To quote the back cover: “[This book] presents a major breakthrough in the treatment of … ADHD, dyslexia and dyspraxia”. And it does just that, presenting a clear case for the importance of Long Chain Polyunsaturated fatty acids (LCPs) in brain development and the critical role they have with learning problems such as dyslexia.
BBC Radio 4’s Case Notes programme this week focuses on Autism and how there appears to have to been a rise in frequency from 1 in 1000 in the 1960’s to close to 1 in 100 today. Nothing amazingly new in the programme but a good, balanced discussion on Autism.
The Society for Neuroscience has an excellent guide for the interested lay-man into neurology (the physical / chemical mechanisms of the brain) available for download.[PDF 800k]. It provides a detailed explanation of what happens in the brain during its growth, sleep and stress, how memory works and the effects of diseases like Parkinson’s. It has a small section on dyslexia which focuses on the phonological aspects of the problem and doesn’t mention the role played by the cerebellum and vestibular systems.
The latest issue of Journal of Cognitive Neuroscience includes a paper on the difficulties of dyslexics have with visual motion and how this relates to problems with reading.
“Developmental dyslexia is associated with deficits in the processing of visual motion stimuli, and some evidence suggests that these motion processing deficits are related to various reading subskills deficits. …. Results suggest that there are in fact two distinct motion processing deficits in developmental dyslexia, rather than one as assumed by previous research, and that each of these deficits is associated with a different type of reading subskills deficit. A deficit in detecting coherent motion is selectively associated with low accuracy on reading subskills tests, and a deficit in discriminating velocities is selectively associated with slow performance on these same tests. In addition, … The two distinct patterns of motion processing and reading deficits demonstrated by this study may reflect separable underlying neurocognitive mechanisms of developmental dyslexia.”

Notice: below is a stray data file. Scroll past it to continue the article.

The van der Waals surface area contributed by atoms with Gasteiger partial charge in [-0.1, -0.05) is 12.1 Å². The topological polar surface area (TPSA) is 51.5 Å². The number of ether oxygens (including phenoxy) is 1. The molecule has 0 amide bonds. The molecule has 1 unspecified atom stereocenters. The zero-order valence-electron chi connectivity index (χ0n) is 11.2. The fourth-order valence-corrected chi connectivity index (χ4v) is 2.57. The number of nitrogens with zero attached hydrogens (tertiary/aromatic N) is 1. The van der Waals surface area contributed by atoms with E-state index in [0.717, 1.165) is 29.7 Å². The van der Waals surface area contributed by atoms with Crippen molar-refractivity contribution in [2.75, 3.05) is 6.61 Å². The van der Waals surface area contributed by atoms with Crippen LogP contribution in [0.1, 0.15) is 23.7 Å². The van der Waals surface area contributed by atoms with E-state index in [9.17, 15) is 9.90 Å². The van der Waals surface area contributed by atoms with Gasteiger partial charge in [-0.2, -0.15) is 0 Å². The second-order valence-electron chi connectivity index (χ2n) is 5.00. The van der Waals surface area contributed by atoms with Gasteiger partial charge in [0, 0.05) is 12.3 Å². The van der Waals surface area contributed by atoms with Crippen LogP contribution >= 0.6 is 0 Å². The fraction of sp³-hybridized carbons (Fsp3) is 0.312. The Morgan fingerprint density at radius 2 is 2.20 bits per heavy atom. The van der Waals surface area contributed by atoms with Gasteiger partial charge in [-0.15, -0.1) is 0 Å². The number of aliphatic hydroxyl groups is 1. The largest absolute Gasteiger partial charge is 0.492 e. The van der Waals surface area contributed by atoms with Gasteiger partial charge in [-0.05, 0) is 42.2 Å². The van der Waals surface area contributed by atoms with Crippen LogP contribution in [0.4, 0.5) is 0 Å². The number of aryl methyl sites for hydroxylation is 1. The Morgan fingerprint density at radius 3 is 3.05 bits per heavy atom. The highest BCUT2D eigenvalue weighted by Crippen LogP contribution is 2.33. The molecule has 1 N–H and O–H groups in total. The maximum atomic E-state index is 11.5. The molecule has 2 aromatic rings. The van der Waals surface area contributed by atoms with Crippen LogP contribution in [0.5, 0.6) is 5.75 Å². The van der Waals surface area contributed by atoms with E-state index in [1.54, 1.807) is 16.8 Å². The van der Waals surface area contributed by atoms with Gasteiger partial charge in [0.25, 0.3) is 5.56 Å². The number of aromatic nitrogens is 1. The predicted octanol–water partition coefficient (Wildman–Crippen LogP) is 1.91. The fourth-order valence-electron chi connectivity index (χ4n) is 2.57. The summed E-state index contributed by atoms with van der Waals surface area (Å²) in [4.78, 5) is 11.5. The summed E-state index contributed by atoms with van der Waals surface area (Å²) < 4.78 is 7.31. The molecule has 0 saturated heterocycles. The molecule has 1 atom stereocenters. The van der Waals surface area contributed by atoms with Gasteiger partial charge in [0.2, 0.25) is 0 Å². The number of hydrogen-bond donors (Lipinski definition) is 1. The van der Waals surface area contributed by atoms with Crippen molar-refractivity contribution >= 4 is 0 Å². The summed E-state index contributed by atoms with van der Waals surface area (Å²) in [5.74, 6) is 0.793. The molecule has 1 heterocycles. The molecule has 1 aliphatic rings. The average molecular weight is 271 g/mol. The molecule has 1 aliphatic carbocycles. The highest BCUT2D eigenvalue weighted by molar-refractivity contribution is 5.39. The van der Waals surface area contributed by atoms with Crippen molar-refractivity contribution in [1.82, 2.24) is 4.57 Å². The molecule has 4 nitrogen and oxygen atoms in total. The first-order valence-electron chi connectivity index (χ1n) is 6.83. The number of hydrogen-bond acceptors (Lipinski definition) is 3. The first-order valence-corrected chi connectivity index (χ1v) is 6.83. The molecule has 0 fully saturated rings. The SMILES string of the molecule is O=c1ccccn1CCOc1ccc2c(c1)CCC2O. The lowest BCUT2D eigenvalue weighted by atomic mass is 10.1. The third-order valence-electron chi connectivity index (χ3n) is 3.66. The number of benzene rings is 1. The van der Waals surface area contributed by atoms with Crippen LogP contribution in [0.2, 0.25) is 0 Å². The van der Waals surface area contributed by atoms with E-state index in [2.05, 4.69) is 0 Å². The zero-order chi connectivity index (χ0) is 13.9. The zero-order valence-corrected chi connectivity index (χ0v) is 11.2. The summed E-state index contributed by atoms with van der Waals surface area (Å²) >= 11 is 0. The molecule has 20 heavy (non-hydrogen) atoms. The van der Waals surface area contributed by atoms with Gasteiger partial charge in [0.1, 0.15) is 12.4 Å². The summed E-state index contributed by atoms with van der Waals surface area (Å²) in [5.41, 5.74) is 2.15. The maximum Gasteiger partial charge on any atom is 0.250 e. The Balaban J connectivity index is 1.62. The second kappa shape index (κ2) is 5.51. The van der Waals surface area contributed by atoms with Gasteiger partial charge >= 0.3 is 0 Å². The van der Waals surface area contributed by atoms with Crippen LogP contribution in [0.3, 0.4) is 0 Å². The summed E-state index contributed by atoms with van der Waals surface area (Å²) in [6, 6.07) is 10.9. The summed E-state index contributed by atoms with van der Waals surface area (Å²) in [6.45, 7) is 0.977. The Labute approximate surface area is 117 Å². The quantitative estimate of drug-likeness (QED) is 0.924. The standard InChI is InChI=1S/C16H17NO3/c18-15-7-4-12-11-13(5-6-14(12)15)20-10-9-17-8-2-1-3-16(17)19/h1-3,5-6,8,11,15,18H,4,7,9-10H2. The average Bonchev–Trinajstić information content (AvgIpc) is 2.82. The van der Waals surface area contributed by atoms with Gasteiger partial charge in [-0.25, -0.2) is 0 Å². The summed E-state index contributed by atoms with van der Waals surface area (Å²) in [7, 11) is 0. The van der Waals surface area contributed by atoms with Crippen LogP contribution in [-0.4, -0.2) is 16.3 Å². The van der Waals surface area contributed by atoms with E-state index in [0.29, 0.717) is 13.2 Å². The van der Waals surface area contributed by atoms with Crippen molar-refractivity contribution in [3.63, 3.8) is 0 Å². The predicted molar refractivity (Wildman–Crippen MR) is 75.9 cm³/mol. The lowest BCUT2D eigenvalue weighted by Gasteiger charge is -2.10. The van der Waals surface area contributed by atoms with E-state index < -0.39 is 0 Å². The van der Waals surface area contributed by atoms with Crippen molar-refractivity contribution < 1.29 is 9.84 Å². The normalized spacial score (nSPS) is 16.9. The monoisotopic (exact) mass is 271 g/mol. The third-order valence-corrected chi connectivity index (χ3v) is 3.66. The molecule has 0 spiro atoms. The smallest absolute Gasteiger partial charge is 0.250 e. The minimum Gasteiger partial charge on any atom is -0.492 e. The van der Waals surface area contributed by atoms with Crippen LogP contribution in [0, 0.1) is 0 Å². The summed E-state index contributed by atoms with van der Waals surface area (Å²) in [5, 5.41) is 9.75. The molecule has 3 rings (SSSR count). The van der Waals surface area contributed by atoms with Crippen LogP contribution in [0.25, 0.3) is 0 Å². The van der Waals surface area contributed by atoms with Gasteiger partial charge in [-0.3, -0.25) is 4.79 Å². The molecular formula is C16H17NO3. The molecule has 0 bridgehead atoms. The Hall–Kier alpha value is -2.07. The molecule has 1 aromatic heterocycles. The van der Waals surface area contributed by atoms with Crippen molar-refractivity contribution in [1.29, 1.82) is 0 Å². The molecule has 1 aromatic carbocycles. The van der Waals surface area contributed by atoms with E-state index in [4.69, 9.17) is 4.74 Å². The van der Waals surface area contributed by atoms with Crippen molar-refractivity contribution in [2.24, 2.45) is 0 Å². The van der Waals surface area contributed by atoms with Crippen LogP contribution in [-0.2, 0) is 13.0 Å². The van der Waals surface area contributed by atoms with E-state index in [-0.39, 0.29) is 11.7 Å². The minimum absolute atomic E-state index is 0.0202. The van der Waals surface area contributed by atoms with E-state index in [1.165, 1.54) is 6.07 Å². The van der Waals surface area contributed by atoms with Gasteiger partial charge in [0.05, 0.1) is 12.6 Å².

The Dore Centres have released results from their independently run study at the Balsall Common School (West Midlands, UK). The first results were originally published in the journal Dyslexia (Abstract) in February 2003. This latest set of results carries on the study for another year and were presented to the British Dyslexia Association‘s International Conference in March 2004. By carrying on the study for an extra year it has been demonstrated that the children who have completed the programme not only catch up with their peers but that they maintain this equality and do not regress over time. The cerebellum / vestibular system retains its training for at least 12 months after training has stopped. Overall the study showed significant progress in dyslexia and attention related problems in the treated children and ruled out the results being caused by the placebo effect. A sixteen page document that is somewhere between a scientific research paper and a press release can be found on the Dore web site (MS Word document). Press coverage can be found in the Guardian, Daily Telegraph, Washington Times, BBC and The Scotsman.